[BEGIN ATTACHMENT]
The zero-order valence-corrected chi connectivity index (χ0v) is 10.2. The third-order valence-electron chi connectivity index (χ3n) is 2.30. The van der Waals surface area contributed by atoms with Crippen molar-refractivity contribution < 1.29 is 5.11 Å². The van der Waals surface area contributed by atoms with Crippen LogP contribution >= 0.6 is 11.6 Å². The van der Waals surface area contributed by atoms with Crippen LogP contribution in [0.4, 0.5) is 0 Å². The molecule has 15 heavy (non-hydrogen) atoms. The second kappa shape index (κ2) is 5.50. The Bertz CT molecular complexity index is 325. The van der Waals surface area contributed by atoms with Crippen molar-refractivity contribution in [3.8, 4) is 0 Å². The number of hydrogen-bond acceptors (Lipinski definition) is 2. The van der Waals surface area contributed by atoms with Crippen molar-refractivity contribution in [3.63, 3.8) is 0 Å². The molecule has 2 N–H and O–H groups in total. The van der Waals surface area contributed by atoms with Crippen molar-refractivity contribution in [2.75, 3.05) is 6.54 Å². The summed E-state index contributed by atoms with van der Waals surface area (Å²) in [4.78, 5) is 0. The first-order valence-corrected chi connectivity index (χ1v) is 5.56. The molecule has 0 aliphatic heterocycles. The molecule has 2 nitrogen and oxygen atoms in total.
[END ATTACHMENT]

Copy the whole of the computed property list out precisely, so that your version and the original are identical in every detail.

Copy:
The zero-order valence-corrected chi connectivity index (χ0v) is 10.2. The third-order valence-electron chi connectivity index (χ3n) is 2.30. The van der Waals surface area contributed by atoms with Crippen molar-refractivity contribution < 1.29 is 5.11 Å². The van der Waals surface area contributed by atoms with Crippen LogP contribution >= 0.6 is 11.6 Å². The van der Waals surface area contributed by atoms with Crippen LogP contribution in [0.4, 0.5) is 0 Å². The molecule has 15 heavy (non-hydrogen) atoms. The second kappa shape index (κ2) is 5.50. The Bertz CT molecular complexity index is 325. The van der Waals surface area contributed by atoms with Crippen molar-refractivity contribution in [3.8, 4) is 0 Å². The number of hydrogen-bond acceptors (Lipinski definition) is 2. The van der Waals surface area contributed by atoms with Crippen molar-refractivity contribution in [3.63, 3.8) is 0 Å². The molecule has 2 N–H and O–H groups in total. The van der Waals surface area contributed by atoms with Crippen molar-refractivity contribution in [2.75, 3.05) is 6.54 Å². The summed E-state index contributed by atoms with van der Waals surface area (Å²) in [4.78, 5) is 0. The first-order valence-corrected chi connectivity index (χ1v) is 5.56. The molecule has 0 aliphatic heterocycles. The molecule has 2 nitrogen and oxygen atoms in total.